If Trump were to win, these agreements would also cut off oral histories, memoirs, and other valuable sources of information for scholars.
RC: And one thing I always wondered, are you going to make employees of the federal government sign nondisclosure agreements?
DT: I think they should. You know, when somebody — and I see it all the time. . . . And I don’t know, there could be some kind of a law that you can’t do this. But when people are chosen by a man to go into government at high levels and then they leave government and they write a book about a man and say a lot of things that were really guarded and personal, I don’t like that. I mean, I’ll be honest. And people would say, oh, that’s terrible, you’re taking away his right to free speech. Well, he’s going in. . . . I would say . . . I do have nondisclosure deals. That’s why you don’t read that. . . .
BW: With everyone? Corey has one, Hope has one.
DT: Corey has one, Hope has one. Did you sign one?
HH: Of course.
CL: Stephen [Miller, Trump's policy adviser] has one.
DT: Stephen has one.
CL: [Donald Trump, Jr.] has one.
DTJ.: I don’t have one. I’m in the middle of the book. [Laughter]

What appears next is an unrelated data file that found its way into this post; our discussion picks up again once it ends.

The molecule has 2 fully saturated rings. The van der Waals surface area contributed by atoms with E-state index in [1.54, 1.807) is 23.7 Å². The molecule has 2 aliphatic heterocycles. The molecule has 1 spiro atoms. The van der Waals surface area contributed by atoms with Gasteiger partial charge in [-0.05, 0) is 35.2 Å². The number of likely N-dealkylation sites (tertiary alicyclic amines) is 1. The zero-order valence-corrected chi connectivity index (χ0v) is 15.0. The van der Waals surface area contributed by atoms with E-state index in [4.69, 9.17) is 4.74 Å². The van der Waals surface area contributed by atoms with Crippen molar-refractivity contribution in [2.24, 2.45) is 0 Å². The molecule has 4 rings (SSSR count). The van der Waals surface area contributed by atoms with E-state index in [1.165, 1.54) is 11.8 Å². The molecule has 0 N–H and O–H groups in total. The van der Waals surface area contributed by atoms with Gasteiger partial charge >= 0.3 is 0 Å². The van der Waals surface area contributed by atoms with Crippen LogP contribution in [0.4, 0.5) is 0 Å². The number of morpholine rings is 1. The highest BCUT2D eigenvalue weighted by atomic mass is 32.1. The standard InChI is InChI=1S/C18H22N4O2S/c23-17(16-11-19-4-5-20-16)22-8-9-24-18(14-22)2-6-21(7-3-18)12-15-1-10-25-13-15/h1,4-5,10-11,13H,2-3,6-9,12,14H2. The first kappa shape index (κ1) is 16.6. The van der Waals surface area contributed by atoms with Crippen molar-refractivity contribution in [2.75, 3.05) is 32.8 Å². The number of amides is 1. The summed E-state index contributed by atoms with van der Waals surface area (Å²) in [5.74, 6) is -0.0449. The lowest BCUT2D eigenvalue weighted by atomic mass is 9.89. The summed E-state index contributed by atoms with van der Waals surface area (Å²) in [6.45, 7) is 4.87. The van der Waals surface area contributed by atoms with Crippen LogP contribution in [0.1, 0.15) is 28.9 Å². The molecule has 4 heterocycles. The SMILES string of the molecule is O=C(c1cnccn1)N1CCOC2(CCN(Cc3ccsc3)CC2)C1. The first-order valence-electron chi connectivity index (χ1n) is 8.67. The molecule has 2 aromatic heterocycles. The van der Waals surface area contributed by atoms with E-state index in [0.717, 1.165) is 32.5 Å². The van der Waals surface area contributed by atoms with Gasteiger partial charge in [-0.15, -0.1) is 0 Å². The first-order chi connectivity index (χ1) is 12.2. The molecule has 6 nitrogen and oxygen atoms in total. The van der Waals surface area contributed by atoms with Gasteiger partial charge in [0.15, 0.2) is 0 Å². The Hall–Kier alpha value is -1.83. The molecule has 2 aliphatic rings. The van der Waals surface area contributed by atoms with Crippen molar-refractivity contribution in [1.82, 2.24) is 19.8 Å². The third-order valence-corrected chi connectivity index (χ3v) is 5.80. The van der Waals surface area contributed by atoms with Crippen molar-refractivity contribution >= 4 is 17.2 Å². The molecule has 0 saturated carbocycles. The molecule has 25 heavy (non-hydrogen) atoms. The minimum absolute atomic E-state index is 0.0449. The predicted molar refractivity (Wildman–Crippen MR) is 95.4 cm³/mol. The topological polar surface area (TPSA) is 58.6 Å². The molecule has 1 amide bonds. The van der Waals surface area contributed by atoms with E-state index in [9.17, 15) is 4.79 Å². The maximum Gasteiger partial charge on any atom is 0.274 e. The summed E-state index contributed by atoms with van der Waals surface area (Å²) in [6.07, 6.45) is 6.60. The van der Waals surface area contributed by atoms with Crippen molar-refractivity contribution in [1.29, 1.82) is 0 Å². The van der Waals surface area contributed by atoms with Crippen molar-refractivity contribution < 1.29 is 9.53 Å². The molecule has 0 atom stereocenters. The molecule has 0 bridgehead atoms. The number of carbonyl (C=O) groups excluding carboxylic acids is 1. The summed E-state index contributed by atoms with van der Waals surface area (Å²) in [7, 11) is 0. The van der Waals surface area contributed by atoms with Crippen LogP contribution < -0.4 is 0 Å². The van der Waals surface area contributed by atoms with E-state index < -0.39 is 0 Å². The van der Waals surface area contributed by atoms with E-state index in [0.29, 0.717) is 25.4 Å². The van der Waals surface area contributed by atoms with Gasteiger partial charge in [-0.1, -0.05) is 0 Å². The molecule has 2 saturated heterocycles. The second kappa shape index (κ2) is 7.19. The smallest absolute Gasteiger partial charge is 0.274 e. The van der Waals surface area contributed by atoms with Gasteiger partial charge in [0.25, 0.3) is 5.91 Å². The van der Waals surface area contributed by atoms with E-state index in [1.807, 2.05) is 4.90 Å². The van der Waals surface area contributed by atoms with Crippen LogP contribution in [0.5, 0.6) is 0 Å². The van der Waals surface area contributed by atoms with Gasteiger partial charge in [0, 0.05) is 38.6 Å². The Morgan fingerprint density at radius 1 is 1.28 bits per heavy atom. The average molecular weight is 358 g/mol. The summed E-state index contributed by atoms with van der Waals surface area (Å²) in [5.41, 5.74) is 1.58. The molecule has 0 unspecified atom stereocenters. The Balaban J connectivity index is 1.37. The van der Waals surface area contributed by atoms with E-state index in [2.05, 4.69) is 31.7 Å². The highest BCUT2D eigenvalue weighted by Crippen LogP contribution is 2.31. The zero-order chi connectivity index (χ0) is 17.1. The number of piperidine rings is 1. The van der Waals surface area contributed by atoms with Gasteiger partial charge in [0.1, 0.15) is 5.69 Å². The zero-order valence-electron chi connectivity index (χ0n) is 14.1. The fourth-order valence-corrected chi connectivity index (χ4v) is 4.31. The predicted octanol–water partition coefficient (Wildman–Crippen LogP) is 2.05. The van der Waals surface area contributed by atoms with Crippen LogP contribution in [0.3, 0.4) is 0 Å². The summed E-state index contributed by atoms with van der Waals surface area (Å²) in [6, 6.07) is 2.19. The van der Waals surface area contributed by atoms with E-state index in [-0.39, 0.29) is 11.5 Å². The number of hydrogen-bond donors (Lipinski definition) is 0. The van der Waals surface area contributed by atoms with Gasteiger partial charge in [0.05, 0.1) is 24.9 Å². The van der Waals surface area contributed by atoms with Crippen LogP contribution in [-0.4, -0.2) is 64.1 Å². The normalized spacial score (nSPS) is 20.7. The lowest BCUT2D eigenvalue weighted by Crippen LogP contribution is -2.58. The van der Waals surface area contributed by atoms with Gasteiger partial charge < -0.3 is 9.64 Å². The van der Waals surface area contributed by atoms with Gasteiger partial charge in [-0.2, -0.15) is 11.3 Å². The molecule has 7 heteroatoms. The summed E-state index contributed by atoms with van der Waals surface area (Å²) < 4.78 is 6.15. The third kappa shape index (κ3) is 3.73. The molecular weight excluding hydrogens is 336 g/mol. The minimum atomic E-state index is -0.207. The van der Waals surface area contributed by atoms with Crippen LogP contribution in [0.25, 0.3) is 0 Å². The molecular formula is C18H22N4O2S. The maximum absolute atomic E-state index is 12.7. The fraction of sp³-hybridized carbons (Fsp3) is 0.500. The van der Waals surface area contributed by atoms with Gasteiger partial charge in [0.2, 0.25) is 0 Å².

CL: Don has two. [Laughter]
DT: I know, I forgot, he’s the one I’m most worried about.
DTJ: I’m not getting next week’s paycheck until I sign one.
DT: I have a very, very, very prominent businessman who’s right now got a person — he’s involved in litigation, terrible litigation with somebody that worked for him in a very close level. And I said why are you . . . .
BW: Do you think these are airtight agreements?
DT: Yeah, totally. I think they’re very airtight. They’re very . . . .
BW: And that no one could write a book or . . . .
DT: I think they’re extremely airtight. And anybody that violated it — let’s put it this way: it’s so airtight that I’ve never had . . . you know, I’ve never had a problem with this sort of thing.